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Table 3 Description of outcomes used in model-based economic evaluations

From: Identifying and assessing the benefits of interventions for postnatal depression: a systematic review of economic evaluations

Study (Year) Intervention Outcomes Outcomes other than maternal and health outcomes How was the outcome measured and/or valued? Source Key assumptions Outcomes acknowledged but excluded
Battye (2012) [30] Befriending service (telephone helpline and one-to-one support by trained ‘befriender’ volunteers) Short-term • Improvements in mental health • Increased awareness of PND and PND support • Increased coping ability Long-term • Reduced infants behavioural problems • Improved infants cognitive functioning • Family functioning improvement Healthcare professionals and volunteers outcomes also measured. Child, othersa and non-health Short Warwick-Edinburgh Mental Wellbeing Scale, qualitative interviews and evaluation form Questionnaires, qualitative interviews, monitoring data, and published studies Intervention benefits will sustain in the future with only 20% drop-off.
Bauer (2011) [42] Universal health visiting (postnatal screening using EPDS and treatment [CBT+ antidepressant]) • QALY Utilities for depression states derived from secondary sources. Bennett et al. [51] and Revicki and Wood [52] Without treatment, PND will sustain with a short-term resolution. Symptoms of moderate-to-severe PND are comparable to those of moderate-to-severe depression. Child and non-health; reasons for their non-inclusion not provided
Campbell (2008) [28] Routine screening programme (using PHQ-2) and treatments (antidepressants, psychological therapies or social support) according to severity of PND. • PND cases detected • PND cases resolved • QALY PHQ-2, Preference weights for QALYs derived from a secondary source. Secondary sources, Revicki and Wood [52] Normal utility six-weeks post-treatment in the treatment responders. Non-responders with mild/moderate depression recover within six months of its onset. PND will sustain in undetected cases and non-responders with severe depression. A linear deterioration or improvement between health states over time. Child and non-health; child outcomes could not be included due to lack of reliable data
Hewitt (2009) [36] Identification 1.EPDS 2. Beck Depression Inventory Treatments 1. Structured psychological therapy 2. Listening visit (Both with preceding additional care) • QALY Utility weights derived for QALYs from a secondary source. Effectiveness estimate from a systematic review and meta-analysis, utility values from Revicki and Wood [52] Non-responders to treatment and usual care would remain depressed until the model endpoint. Women enter the relevant treatment at 6 weeks postnatally. A linear deterioration or improvement between health states over time. Child and partner/family; these outcomes could not be included due to lack of reliable data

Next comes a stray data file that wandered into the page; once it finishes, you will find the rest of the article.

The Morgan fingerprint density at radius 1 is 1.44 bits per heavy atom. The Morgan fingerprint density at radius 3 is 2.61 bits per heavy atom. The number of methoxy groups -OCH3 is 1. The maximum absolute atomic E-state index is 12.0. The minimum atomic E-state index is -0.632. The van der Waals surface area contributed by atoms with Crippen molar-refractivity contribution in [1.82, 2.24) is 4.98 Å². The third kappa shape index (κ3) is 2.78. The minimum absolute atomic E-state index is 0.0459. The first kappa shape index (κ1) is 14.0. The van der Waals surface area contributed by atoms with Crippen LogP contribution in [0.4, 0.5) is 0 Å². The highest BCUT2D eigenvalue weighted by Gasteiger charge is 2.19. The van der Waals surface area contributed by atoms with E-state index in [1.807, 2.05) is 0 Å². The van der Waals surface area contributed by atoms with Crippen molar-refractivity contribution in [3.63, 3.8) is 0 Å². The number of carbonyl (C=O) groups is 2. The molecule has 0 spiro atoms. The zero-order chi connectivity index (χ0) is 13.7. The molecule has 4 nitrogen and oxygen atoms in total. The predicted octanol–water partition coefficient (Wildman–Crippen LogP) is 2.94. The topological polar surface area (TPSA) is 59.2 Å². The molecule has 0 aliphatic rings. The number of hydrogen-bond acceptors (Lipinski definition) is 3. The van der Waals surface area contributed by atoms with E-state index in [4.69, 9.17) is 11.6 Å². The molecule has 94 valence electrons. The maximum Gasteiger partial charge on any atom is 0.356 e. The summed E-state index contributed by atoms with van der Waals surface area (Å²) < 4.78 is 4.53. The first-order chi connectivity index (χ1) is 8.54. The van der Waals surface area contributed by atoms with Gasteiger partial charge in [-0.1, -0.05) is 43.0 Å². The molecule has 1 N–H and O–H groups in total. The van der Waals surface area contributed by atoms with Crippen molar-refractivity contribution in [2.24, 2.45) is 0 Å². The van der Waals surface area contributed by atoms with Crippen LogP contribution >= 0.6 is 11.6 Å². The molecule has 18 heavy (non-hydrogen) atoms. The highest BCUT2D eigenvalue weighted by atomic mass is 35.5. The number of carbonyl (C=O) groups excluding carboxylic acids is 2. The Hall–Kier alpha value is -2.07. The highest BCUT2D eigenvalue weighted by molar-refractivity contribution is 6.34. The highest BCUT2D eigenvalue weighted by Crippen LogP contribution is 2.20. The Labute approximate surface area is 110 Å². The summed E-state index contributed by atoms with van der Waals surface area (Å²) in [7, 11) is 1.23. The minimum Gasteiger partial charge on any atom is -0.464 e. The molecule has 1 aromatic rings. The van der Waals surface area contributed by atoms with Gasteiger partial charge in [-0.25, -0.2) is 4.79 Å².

NCCMH (2014) [38] Identification 1. EPDS only 2. Whooley questions followed by EPDS 3. Whooley questions followed by PHQ-9 Treatment 1. Facilitated self-help based on CBT principles 2. Listening visits (Both in addition to standard postnatal care) Identification • QALY Treatment • QALY • PND cases improved and not relapsed EPDS, Whooley question, PHQ-9. Utility weights derived for QALYs from a secondary source. Effectiveness estimate from meta-analyses, utility values from Sapin and colleagues [53], experts opinion Identification False negative women could have spontaneous recovery or be identified in the GP follow-up and offered treatment. Only first-line treatments considered and relapse not modelled. Treatment Women who improve remain in the state or relapse until the model endpoint. A linear deterioration or improvement between health states over time. Child, partner/family and non-health; reasons for excluding non-health outcomes was the lack of relevant evidence
Stevenson (2010) [40] Group CBT • QALY Changes in EPDS scores were translated to changes in utility using secondary data. Data from Morrell et al. [37] Benefits would sustain over the 6-month period with linear decline afterwards to zero, a year after the treatment. Child and partner/family; reasons for their non-inclusion not provided
Taylor (2014) [34] Social support (e.g. advocacy, befriending) • Increased well-being • Increased chances of employment and higher earnings • Long-term beneficial children outcomes • Reduced use of health and social care services • Increased tax revenues • Volunteers benefits Child, othersa and non-health Hospital Anxiety and Depression Scale, analysis of a cohort study Experts, a range of secondary sources Benefits were estimated from an observational study and an RCT of similar service. Benefits for women and society inferred from experts and a range of published studies.
  1. CBT Cognitive Behavioural Therapy, EPDS Edinburgh Postnatal Depression Scale, NCCMH National Collaborating Centre for Mental Health, PHQ Patient Health Questionnaire, QALY Quality-adjusted-life-year, RCT Randomised Controlled Trial
  2. aOthers include partner/family, volunteers or healthcare professionals